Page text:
Key policy makers have been called on to commit to urgent action in support of adolescent girls.
US First Lady Michelle Obama made the call at the opening of the Spring Meetings at the World Bank Group in Washington, D.C, on Wednesday.
Rwanda’s Ambassador to the US Mathilde Mukantabana represented Rwanda in a meeting dubbed, ‘Let Girls Learn’, a special event featuring Mrs. Obama.
‘Let Girls Learn’ was launched in March 2015 with a mission to address the range of challenges preventing adolescent girls from attending and completing school, and from realising their potential as adults.
Only three countries, Rwanda, Ghana, and India were chosen to announce their commitment to improving the lives of adolescent girls in their countries.
Ambassador Mukantabana showcased the various efforts that Rwanda has made to ensure that the Rwandan girl is offered a platform where she can realise her full potential.
“One such commitment was the creation of the Ministry of Gender and Family Promotion (MIGEPROF). Under its umbrella, National Commission for Children (NCC) was also established in 2011 to promote both children rights and opportunities for adolescent girls to develop into productive and responsible citizens,” said Mukantabana.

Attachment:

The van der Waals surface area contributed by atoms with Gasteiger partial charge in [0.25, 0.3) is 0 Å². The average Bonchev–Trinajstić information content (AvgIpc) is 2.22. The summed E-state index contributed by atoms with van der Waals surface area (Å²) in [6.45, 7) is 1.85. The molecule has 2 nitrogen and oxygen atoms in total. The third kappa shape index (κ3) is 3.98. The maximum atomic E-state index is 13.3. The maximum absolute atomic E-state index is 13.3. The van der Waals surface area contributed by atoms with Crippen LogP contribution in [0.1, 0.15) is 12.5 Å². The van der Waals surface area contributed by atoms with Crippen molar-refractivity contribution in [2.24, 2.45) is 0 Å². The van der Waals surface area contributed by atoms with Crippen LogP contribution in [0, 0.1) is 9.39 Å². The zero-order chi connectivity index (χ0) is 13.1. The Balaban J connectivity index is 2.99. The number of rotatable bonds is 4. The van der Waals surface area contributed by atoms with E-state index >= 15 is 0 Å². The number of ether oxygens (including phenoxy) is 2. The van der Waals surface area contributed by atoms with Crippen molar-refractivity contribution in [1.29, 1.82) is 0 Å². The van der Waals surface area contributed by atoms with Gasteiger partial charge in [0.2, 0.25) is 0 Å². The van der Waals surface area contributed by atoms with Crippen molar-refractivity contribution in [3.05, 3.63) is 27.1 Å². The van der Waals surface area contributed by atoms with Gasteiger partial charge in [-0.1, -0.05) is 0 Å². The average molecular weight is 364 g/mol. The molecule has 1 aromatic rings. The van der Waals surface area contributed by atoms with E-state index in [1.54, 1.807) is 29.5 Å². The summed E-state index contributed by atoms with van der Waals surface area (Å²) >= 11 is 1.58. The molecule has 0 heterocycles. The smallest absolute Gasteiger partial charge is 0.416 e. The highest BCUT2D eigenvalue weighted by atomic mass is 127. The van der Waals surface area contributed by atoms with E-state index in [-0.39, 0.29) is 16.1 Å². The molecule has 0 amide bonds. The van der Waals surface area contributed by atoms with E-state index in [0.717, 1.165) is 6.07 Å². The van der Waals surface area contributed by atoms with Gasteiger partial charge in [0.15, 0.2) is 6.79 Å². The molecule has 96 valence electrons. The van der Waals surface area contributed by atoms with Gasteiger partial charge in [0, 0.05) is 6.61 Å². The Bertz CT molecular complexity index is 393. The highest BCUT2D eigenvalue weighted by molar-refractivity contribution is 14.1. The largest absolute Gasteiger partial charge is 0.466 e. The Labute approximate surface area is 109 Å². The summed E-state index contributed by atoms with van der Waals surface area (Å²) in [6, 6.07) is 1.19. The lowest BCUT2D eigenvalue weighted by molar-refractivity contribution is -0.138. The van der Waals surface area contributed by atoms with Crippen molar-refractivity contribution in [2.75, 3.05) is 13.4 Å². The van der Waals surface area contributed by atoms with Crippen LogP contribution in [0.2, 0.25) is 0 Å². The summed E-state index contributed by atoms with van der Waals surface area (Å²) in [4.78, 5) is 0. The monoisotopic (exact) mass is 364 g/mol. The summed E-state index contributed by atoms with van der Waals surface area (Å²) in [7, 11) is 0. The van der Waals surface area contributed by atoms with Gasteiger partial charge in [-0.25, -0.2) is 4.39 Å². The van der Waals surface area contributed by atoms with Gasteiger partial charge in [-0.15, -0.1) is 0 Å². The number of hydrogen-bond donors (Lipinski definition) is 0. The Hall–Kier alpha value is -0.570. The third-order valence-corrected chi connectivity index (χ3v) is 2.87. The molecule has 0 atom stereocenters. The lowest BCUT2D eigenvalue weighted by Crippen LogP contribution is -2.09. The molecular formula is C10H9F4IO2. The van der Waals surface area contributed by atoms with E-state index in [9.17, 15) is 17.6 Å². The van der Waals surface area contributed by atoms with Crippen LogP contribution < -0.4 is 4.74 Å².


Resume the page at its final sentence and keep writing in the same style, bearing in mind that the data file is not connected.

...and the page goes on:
Ambassador Mukantabana highlighted the reputation of Rwanda as a “gender powerhouse,” a philosophy that has been made a priority for policy makers under the leadership of President Paul Kagame.
Due to the special case of Rwanda being a post conflict and fast developing country, emphasis has been put on a holistic approach for sustainable change.
Foundations such as Imbuto led by the First Lady Jeannette Kagame, have been championing the efforts of ensuring that the needs of the entire family are met, thus providing conducive environment for girls to learn and grow.
All three countries that were represented made an economic case for investing further in girls to those present, the majority of them being active members of global finance and development.
“As a nation, we want to build a Rwanda where more adolescent girls pursue higher education, jobs held traditionally by men, gain access to credit, run their own businesses, and continue to holistically contribute to society.
‘‘We envision a Rwanda, where all barriers for girl’s education across all levels are eliminated, laying the groundwork for a strong and prosperous future,” said Ambassador Mukantabana in her concluding remarks.
First Lady Michele Obama said, “When we invest in girls’ education it doesn’t just benefit them. It benefits all of us.”
The President of the World Bank, Jim Yong Kim announced that $2.5 billion will be invested in education for girls.